Burgers and Bear Jews: 5 Questions With “Pulp Friction” Creator Femme Bones

pulp friction

Our love of puns here at Scout is well-documented, so you can only imagine how pleased we were to learn about Pulp Friction, a burlesque tribute to the films of Quentin Tarantino that made a sold-out Oberon debut last January. The show returns to 2 Arrow St. this Sunday, January 17 and Friday, January 22.

We caught up with Femme Bones, the show’s creator and producer, to talk trunk shots, toes and all things Tarantino. If you take nothing else away from our chat, just know this: There are more butts this time around.

Scout Cambridge: What first inspired you to burlesque-ify Tarantino flicks?

Femme Bones: Well, this was originally a concept that got thrown back and forth with Sirlesque (Boston’s all-male burlesque troupe) member Ricky Lime when we were considering producing a show together. He went on to pursue other interests, but this theme absolutely stole my black, little heart. I only produce shows that have themes that I would absolutely buy a ticket to, and once the vision of bombshell blondes and brunettes swinging their hips and katanas was in my head, it had to happen.

SC: Is there something about Tarantino’s movies that makes them a natural fit for a burlesque rendition? 

FB: I’m mostly know for producing campy, violent and bizarre horror burlesque events with my own troupe, The Slaughterhouse Sweethearts, so, admittedly, it wasn’t a gigantic jump. I find, while not always in obvious ways, Tarantino’s films to be abundantly sexy. Between the crime, the fetishes, the dark humor and the penchant for gratuity, Tarantino’s style is very burlesque to me.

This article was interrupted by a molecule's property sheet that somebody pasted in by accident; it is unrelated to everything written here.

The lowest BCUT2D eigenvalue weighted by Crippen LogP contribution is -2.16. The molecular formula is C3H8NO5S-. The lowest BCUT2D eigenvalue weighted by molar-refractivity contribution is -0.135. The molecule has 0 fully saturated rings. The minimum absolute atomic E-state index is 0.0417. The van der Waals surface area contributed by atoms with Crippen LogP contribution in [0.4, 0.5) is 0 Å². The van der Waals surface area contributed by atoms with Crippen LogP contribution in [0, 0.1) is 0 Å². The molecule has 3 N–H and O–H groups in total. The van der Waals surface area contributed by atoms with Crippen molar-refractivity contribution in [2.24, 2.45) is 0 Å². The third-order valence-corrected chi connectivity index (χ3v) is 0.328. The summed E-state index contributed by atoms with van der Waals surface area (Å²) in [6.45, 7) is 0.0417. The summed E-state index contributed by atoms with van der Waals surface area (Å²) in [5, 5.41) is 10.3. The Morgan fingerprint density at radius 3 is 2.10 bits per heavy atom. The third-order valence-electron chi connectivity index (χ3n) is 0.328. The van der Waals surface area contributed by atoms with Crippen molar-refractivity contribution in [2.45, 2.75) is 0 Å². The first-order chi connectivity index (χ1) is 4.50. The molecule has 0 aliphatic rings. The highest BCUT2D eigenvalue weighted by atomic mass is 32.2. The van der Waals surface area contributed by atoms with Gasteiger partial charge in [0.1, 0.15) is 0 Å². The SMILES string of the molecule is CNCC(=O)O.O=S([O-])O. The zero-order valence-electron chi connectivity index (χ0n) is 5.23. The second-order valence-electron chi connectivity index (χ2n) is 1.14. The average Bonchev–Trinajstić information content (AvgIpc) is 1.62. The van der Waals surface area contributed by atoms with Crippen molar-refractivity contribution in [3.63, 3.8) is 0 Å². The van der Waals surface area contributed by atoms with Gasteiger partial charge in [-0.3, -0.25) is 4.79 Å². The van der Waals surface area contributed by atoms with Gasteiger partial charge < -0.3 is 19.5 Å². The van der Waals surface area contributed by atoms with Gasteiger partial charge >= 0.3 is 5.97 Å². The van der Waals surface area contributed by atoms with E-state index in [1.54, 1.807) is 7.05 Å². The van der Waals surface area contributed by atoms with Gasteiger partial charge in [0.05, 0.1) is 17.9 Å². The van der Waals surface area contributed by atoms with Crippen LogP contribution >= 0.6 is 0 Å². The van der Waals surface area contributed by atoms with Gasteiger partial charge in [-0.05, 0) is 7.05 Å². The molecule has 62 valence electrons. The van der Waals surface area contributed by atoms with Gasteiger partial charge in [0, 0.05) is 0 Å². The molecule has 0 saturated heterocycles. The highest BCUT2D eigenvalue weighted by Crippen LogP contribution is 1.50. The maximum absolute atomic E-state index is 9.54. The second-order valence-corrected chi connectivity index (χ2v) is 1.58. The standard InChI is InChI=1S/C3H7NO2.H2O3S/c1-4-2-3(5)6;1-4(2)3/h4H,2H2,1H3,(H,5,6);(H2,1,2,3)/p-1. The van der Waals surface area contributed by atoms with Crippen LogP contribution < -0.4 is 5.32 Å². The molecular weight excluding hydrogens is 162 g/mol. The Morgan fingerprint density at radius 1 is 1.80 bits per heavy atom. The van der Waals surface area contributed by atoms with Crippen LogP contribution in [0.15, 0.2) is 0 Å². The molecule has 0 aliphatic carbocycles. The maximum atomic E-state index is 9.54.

SC: Without giving too much away, what can viewers expect from Pulp Friction? Reenactments of classic scenes? Kung-Fu? Trunk shots? Feet? Fake blood?

FB: Its so hard not to give to much away, because I am VERY excited about what the performers are planning! You will definitely see some reenactments, as well as some acts that are just inspired by things that really spoke to their burlesque persona. From burgers to Bear Jews… I really wanted this show to have three things in particular: A lot of queer-friendly, body-positive performances, representation of a variety of films and a show for Tarantino fans, by Tarantino fans.

SC: This is the second Tarantino tribute you’ve done—did you switch things up this time around?

FB: Yes! A lot of the acts are from our first run a year ago, but I’m pleased to say we have some exciting new cast members as well. Honestly, I just wanted it all. Our first run was one of the best shows I feel I’ve been lucky enough to produce, and I’m over the moon to bring it back, and more. I’ve had a few chances to relaunch shows, and only two things are always pretty certain: The show has gotten even weirder, and there are more butts.

SC: I’m sure it’s not an easy call, but what’s your favorite Tarantino film? Favorite character?

FB: That is not easy at all, you minx! It changes a lot… Movie, it’s all about the mood I’m in. I’d say my favorite characters right now are The Wolf, Gogo Yubari and Mia Wallace. However, I have a special place for Fabienne. Something about a French girl who talks about breakfast food and potbellies. Sigh.

Pulp Friction
Sunday, 1/17 and Friday, 1/22
8 p.m., $20
Oberon, 2 Arrow St.
Tickets available at americanrepertorytheater.org